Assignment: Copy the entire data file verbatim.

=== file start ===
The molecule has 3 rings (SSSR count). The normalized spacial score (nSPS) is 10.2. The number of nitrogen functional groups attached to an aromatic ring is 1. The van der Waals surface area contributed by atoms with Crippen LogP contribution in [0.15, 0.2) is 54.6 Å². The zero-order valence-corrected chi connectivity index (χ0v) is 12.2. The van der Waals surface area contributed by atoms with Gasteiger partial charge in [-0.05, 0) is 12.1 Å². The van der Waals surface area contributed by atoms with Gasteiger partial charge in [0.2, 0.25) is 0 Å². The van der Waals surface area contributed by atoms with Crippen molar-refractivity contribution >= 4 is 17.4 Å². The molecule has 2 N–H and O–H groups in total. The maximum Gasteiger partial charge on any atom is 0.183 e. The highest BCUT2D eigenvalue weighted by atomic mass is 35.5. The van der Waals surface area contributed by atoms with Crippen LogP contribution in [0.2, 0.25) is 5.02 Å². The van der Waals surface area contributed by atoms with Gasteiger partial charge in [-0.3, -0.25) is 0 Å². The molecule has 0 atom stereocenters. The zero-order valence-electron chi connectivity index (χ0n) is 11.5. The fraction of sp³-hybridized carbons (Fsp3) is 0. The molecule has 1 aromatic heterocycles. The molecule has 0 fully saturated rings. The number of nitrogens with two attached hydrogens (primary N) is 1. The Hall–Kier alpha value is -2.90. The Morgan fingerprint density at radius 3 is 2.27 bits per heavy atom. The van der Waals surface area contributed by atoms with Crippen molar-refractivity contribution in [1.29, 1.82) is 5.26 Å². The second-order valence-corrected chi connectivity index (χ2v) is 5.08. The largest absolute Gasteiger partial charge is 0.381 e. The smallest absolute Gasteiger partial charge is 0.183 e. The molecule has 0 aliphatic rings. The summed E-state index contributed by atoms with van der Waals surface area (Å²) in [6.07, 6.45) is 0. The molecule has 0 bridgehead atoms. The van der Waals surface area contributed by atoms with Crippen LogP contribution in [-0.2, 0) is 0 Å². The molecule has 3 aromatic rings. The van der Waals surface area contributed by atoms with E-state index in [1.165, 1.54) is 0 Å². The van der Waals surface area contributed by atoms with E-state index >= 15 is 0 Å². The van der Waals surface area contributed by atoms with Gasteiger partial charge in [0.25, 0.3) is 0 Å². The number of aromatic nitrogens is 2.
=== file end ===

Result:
The molecule has 3 rings (SSSR count). The normalized spacial score (nSPS) is 10.2. The number of nitrogen functional groups attached to an aromatic ring is 1. The van der Waals surface area contributed by atoms with Crippen LogP contribution in [0.15, 0.2) is 54.6 Å². The zero-order valence-corrected chi connectivity index (χ0v) is 12.2. The van der Waals surface area contributed by atoms with Gasteiger partial charge in [-0.05, 0) is 12.1 Å². The van der Waals surface area contributed by atoms with Gasteiger partial charge in [0.2, 0.25) is 0 Å². The van der Waals surface area contributed by atoms with Crippen molar-refractivity contribution >= 4 is 17.4 Å². The molecule has 2 N–H and O–H groups in total. The maximum Gasteiger partial charge on any atom is 0.183 e. The highest BCUT2D eigenvalue weighted by atomic mass is 35.5. The van der Waals surface area contributed by atoms with Crippen LogP contribution in [0.2, 0.25) is 5.02 Å². The van der Waals surface area contributed by atoms with Gasteiger partial charge in [-0.3, -0.25) is 0 Å². The molecule has 0 atom stereocenters. The zero-order valence-electron chi connectivity index (χ0n) is 11.5. The fraction of sp³-hybridized carbons (Fsp3) is 0. The molecule has 1 aromatic heterocycles. The molecule has 0 fully saturated rings. The number of nitrogens with two attached hydrogens (primary N) is 1. The Hall–Kier alpha value is -2.90. The Morgan fingerprint density at radius 3 is 2.27 bits per heavy atom. The van der Waals surface area contributed by atoms with Crippen molar-refractivity contribution in [1.29, 1.82) is 5.26 Å². The second-order valence-corrected chi connectivity index (χ2v) is 5.08. The largest absolute Gasteiger partial charge is 0.381 e. The smallest absolute Gasteiger partial charge is 0.183 e. The molecule has 0 aliphatic rings. The summed E-state index contributed by atoms with van der Waals surface area (Å²) in [6.07, 6.45) is 0. The molecule has 0 bridgehead atoms. The van der Waals surface area contributed by atoms with Crippen LogP contribution in [-0.2, 0) is 0 Å². The molecule has 3 aromatic rings. The van der Waals surface area contributed by atoms with E-state index in [1.165, 1.54) is 0 Å². The van der Waals surface area contributed by atoms with E-state index >= 15 is 0 Å². The van der Waals surface area contributed by atoms with Gasteiger partial charge in [0.25, 0.3) is 0 Å². The number of aromatic nitrogens is 2.